When you are trying to lose weight, the thing that makes the most sense is usually to switch out lots of potentially unhealthy foods that you eat for the ‘diet’ versions. The packaging promises things like low fat, low sugar, low everything, but are diet versions of foods always as helpful as they claim to be? Sometimes, there are hidden aspects of some of these products that can actually hinder more than help you in your lifestyle change. Here is a list of diet foods that are preventing you from getting the weight loss results that you want.
Don’t be fooled into thinking that protein bars are a diet food for normal people just trying to lose weight, because they’re not. Protein bars work well for people doing heavy work at the gym and look to build muscle, but if you’re just trying to drop some pounds than the sugar and high-calorie content isn’t going to do you any favours at all because your exercise levels don’t require that much fuel!
You see a yoghurt with fruit flavour and assume that it is going to be good for you, but there is probably just as much sugar and additives in it than some candy bars and sweets. Fruit on its own is good and Greek yoghurt on its own is good, but there is so much sugar in generic ‘fruit yoghurt’ that it really is worth avoiding. Add pieces of fruit to Greek yoghurt instead.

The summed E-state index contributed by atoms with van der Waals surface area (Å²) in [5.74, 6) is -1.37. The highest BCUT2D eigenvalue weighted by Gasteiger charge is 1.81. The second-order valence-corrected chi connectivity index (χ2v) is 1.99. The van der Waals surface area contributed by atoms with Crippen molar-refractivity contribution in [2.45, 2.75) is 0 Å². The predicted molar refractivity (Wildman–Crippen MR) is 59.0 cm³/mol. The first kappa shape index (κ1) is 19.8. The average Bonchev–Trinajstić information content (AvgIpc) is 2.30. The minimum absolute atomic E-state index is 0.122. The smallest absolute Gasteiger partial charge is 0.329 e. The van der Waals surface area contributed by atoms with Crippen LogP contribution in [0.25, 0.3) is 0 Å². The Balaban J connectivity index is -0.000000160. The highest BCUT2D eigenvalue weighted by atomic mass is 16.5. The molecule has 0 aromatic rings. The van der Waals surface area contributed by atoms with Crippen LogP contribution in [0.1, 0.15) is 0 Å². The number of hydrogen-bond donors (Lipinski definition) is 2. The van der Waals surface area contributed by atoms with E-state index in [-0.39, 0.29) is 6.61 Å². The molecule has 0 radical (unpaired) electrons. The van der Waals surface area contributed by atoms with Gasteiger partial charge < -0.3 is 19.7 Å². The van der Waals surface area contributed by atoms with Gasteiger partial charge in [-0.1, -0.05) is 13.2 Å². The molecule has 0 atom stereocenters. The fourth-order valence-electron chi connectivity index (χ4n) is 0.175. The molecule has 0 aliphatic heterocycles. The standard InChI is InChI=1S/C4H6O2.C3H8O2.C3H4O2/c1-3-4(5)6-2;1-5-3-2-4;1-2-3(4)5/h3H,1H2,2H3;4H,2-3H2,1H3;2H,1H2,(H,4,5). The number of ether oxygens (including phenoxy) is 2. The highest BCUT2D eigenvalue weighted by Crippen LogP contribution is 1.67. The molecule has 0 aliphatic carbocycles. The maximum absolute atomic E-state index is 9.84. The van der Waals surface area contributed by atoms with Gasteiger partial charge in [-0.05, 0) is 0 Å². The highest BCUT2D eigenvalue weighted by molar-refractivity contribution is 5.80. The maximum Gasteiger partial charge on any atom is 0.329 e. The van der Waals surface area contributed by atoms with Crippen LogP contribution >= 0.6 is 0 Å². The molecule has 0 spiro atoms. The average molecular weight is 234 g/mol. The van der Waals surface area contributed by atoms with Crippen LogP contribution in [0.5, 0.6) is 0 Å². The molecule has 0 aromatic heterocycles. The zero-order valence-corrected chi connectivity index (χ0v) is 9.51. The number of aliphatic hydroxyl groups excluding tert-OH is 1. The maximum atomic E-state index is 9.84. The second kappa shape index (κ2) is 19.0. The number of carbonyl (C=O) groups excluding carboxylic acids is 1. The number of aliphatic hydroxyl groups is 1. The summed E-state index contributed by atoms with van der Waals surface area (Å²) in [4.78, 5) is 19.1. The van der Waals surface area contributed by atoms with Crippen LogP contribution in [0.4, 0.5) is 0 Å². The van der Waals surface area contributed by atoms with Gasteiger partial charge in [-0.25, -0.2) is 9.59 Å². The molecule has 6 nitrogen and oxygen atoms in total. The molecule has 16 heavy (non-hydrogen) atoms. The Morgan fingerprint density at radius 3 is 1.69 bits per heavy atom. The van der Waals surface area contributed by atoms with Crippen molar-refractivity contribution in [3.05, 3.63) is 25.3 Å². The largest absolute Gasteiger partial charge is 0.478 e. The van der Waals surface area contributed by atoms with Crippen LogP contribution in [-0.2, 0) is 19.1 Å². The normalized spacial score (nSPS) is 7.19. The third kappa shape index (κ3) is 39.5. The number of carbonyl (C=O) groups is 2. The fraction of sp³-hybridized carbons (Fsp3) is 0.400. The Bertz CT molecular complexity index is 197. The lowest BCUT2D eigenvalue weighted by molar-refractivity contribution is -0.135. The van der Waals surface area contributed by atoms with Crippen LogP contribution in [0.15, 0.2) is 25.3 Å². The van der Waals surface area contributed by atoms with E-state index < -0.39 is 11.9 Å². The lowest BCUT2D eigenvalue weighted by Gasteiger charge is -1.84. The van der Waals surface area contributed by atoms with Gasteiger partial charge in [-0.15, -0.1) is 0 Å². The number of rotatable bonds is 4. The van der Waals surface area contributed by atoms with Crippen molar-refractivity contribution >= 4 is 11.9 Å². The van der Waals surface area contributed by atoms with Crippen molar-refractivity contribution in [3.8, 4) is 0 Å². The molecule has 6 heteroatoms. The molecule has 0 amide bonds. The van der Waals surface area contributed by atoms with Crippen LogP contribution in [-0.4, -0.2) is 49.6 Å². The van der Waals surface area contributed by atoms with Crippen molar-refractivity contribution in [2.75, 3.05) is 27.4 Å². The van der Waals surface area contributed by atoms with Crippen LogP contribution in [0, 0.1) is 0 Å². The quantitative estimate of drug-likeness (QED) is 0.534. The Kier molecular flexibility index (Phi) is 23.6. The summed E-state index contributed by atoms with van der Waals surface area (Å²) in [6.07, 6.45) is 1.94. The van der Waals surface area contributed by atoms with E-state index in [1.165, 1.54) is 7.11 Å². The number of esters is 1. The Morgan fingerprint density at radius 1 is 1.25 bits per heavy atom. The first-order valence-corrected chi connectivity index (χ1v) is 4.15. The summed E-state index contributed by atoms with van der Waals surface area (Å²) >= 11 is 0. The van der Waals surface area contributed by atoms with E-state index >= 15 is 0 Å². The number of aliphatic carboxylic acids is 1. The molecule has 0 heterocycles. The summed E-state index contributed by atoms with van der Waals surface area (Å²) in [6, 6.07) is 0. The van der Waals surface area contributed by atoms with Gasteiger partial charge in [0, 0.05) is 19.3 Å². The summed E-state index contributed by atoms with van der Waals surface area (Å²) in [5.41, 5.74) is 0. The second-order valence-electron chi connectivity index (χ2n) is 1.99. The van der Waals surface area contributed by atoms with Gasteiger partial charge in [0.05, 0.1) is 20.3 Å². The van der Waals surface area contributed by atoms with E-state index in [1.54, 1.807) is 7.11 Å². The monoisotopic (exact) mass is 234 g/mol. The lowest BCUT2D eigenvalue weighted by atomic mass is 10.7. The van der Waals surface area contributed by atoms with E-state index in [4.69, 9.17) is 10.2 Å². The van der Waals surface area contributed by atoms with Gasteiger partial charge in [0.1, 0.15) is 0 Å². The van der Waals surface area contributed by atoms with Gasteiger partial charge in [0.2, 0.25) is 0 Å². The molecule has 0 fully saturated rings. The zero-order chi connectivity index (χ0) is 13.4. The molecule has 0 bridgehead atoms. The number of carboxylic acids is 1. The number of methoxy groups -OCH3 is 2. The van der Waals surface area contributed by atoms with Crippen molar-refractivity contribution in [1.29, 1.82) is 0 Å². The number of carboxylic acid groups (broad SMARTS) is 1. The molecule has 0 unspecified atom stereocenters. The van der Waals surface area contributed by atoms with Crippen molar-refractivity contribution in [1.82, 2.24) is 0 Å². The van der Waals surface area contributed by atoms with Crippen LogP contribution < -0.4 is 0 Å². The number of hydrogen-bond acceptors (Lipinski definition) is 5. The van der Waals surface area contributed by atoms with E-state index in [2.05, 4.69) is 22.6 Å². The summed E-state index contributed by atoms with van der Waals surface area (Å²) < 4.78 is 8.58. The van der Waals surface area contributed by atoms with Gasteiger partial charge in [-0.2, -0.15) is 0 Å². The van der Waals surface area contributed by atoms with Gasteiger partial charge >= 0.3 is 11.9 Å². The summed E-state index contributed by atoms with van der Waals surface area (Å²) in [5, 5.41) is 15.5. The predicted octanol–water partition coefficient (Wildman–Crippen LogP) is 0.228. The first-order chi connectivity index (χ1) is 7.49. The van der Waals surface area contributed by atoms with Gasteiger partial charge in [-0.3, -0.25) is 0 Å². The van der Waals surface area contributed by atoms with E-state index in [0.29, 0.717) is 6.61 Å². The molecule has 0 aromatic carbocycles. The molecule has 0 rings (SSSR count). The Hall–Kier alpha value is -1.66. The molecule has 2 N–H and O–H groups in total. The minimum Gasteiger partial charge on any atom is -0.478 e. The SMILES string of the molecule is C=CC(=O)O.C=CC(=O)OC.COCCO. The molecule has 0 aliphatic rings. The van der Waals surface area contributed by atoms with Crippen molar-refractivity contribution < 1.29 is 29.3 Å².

Again, the fruit word isn’t an automatic seal of health quality on this front. When fruits are juiced, all of the fibre is removed and pretty much all that is left is the flavour and natural sugar. Some juices basically remove the parts of the fruit that can provide you with nutrients, and leave behind lots of sugar and the strong flavour that might fool you into assuming the juice is good for you.
You wouldn’t imagine that rice cakes could be so bad, but let’s put it into perspective. Rice cakes have an average glycemic index rating of 85 to 92, and pure glucose has a rating of 100, so they really aren’t that far apart! Also, rice cakes basically give your body a whole lot of nothing, no good fats, no fibre, and probably only one or two grams of protein. They’re just not worth it.
For some reason energy drinks seem to get lumped in with health shakes and smoothies as some sort of good diet choice, but just because they give you a boost it doesn’t mean they are good for your body. They might promise to boost metabolism which can lead to weight loss, but it’s not worth it for the possible side effects of jitters, high blood pressure, insomnia and even allergic reactions in some severe cases.